Prop. 19: California Marijuana Legalization Measure Loses

5 11 2010

In a contest that pitted the legal establishment against activists that have long sought the measure’s approval, California voters snuffed out a proposal that would have legalized recreational marijuana for adults over age 21 and permit the state to tax commercial sale of the drug.

Yes we cannabisCalifornia was the only state with a measure on recreational pot, but South Dakota and Arizona ballots included medical marijuana initiatives, South Dakota’s Measure 13 went down in flames, 63 percent to 37 percent. Arizona’s Proposition 203 was statistically on the fence, though no-votes were ahead by about 7,000 with 92 percent of precincts reporting early Wednesday morning. There are currently 14 states, and the District of Columbia, with forms of medical marijuana laws.

The proposal – titled the “Regulate, Control and Tax Cannabis Act” – would have allowed adults 21 and over to possess up to an ounce of pot, consume it in nonpublic places as long as no children were present and grow it in small private plots. Proposition 19 also would have authorized local governments to permit commercial pot cultivation, as well as the sale and use of marijuana at licensed establishments.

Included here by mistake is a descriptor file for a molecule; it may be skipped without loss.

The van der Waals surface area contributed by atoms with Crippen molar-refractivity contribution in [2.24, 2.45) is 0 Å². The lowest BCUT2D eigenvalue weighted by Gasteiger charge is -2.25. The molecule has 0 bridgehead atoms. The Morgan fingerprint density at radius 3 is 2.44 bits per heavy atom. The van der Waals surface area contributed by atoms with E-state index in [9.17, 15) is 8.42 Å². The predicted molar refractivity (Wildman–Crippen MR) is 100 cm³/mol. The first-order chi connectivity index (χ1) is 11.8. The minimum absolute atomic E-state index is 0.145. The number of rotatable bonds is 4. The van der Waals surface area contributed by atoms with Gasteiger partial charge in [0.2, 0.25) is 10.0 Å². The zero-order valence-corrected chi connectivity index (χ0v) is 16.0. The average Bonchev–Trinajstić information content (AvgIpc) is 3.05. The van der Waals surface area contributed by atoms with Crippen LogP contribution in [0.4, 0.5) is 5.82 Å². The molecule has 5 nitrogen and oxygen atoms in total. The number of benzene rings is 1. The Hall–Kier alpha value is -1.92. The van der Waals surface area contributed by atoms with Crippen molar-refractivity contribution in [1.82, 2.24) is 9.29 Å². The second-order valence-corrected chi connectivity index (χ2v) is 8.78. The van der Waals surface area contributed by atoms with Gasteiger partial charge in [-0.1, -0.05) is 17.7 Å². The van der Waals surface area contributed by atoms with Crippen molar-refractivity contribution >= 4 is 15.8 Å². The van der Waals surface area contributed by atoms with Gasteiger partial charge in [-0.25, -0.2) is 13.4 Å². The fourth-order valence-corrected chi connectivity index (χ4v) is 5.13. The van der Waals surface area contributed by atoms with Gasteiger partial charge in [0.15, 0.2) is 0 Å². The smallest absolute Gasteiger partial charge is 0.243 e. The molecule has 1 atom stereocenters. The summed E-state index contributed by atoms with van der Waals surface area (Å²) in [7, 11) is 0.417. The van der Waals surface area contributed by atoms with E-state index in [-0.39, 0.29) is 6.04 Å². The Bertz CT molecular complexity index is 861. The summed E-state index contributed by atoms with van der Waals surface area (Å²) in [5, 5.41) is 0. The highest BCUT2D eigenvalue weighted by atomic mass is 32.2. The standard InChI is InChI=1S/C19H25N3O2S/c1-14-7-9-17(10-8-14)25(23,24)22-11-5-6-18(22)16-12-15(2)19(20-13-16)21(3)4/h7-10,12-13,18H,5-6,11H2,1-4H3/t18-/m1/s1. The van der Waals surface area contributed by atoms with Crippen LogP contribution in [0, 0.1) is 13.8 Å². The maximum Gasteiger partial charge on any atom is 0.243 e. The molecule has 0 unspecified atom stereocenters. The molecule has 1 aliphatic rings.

Projections in California and by the National Council of State Legislatures show the measure has gone down to defeat by a significant margin, with 54 percent voting no compared with a 46 percent yes vote with most precincts reporting – rejecting a low-budget but high-profile campaign that could have set a groundbreaking trend for the rest of the nation. Advocates had argued that the proposal, known as Proposition 19, would have provided the cash-strapped state with a significant revenue stream and helped ease the overburdened court system, while opponents contended the measure’s approval would have created legal and social chaos.

Supporters of Proposition 19 blamed Tuesday’s outcome on the conservative leanings of older voters who participate in midterm elections. They also acknowledged that young voters had not turned out in sufficient numbers to secure victory, but said they were ready to try again in two years.

“It’s still a historic moment in this very long struggle to end decades of failed marijuana prohibition,” said Stephen Gutwillig, California director for the Drug Policy Project. “Unquestionably, because of Proposition 19, marijuana legalization initiatives will be on the ballot in a number of states in 2012, and California is in the mix.”

Tim Rosales, who managed the No on 19 campaign, scoffed at that attitude from the losing side.